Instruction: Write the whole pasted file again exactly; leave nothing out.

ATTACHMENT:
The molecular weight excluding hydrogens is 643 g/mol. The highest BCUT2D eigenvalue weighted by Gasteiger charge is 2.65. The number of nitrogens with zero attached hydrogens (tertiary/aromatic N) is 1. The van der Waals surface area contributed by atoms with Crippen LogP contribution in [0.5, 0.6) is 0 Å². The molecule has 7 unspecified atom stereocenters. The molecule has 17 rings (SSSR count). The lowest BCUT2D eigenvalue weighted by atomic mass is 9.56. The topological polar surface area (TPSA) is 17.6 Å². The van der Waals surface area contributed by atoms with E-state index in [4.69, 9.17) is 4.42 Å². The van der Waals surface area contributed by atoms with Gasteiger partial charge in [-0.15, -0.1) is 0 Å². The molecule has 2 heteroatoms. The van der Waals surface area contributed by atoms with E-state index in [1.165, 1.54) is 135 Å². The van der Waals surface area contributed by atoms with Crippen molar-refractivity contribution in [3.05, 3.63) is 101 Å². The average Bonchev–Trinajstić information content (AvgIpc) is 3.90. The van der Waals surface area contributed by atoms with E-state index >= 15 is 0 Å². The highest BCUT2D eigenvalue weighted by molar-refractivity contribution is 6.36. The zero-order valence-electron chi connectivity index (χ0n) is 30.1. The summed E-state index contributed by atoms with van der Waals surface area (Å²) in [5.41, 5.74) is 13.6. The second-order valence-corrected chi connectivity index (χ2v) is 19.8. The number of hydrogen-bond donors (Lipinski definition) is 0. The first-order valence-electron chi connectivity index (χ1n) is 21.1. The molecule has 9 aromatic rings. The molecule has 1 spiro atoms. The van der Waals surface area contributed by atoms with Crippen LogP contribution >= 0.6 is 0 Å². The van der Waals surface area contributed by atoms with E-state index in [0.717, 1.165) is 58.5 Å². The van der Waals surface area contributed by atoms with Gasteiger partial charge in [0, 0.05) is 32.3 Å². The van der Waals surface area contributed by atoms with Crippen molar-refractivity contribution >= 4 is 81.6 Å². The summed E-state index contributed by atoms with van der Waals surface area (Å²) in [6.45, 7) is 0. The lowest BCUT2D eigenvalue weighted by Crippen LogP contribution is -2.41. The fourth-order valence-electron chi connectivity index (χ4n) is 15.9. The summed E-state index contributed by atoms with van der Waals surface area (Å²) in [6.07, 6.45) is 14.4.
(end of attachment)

The molecular weight excluding hydrogens is 643 g/mol. The highest BCUT2D eigenvalue weighted by Gasteiger charge is 2.65. The number of nitrogens with zero attached hydrogens (tertiary/aromatic N) is 1. The van der Waals surface area contributed by atoms with Crippen LogP contribution in [0.5, 0.6) is 0 Å². The molecule has 7 unspecified atom stereocenters. The molecule has 17 rings (SSSR count). The lowest BCUT2D eigenvalue weighted by atomic mass is 9.56. The topological polar surface area (TPSA) is 17.6 Å². The van der Waals surface area contributed by atoms with E-state index in [4.69, 9.17) is 4.42 Å². The van der Waals surface area contributed by atoms with Gasteiger partial charge in [-0.15, -0.1) is 0 Å². The molecule has 2 heteroatoms. The van der Waals surface area contributed by atoms with E-state index in [1.165, 1.54) is 135 Å². The van der Waals surface area contributed by atoms with Crippen molar-refractivity contribution in [3.05, 3.63) is 101 Å². The average Bonchev–Trinajstić information content (AvgIpc) is 3.90. The van der Waals surface area contributed by atoms with E-state index >= 15 is 0 Å². The highest BCUT2D eigenvalue weighted by molar-refractivity contribution is 6.36. The zero-order valence-electron chi connectivity index (χ0n) is 30.1. The summed E-state index contributed by atoms with van der Waals surface area (Å²) in [5.41, 5.74) is 13.6. The second-order valence-corrected chi connectivity index (χ2v) is 19.8. The number of hydrogen-bond donors (Lipinski definition) is 0. The first-order valence-electron chi connectivity index (χ1n) is 21.1. The molecule has 9 aromatic rings. The molecule has 1 spiro atoms. The van der Waals surface area contributed by atoms with Crippen LogP contribution >= 0.6 is 0 Å². The van der Waals surface area contributed by atoms with E-state index in [0.717, 1.165) is 58.5 Å². The van der Waals surface area contributed by atoms with Gasteiger partial charge in [0, 0.05) is 32.3 Å². The van der Waals surface area contributed by atoms with Crippen molar-refractivity contribution >= 4 is 81.6 Å². The summed E-state index contributed by atoms with van der Waals surface area (Å²) in [6.45, 7) is 0. The lowest BCUT2D eigenvalue weighted by Crippen LogP contribution is -2.41. The fourth-order valence-electron chi connectivity index (χ4n) is 15.9. The summed E-state index contributed by atoms with van der Waals surface area (Å²) in [6.07, 6.45) is 14.4.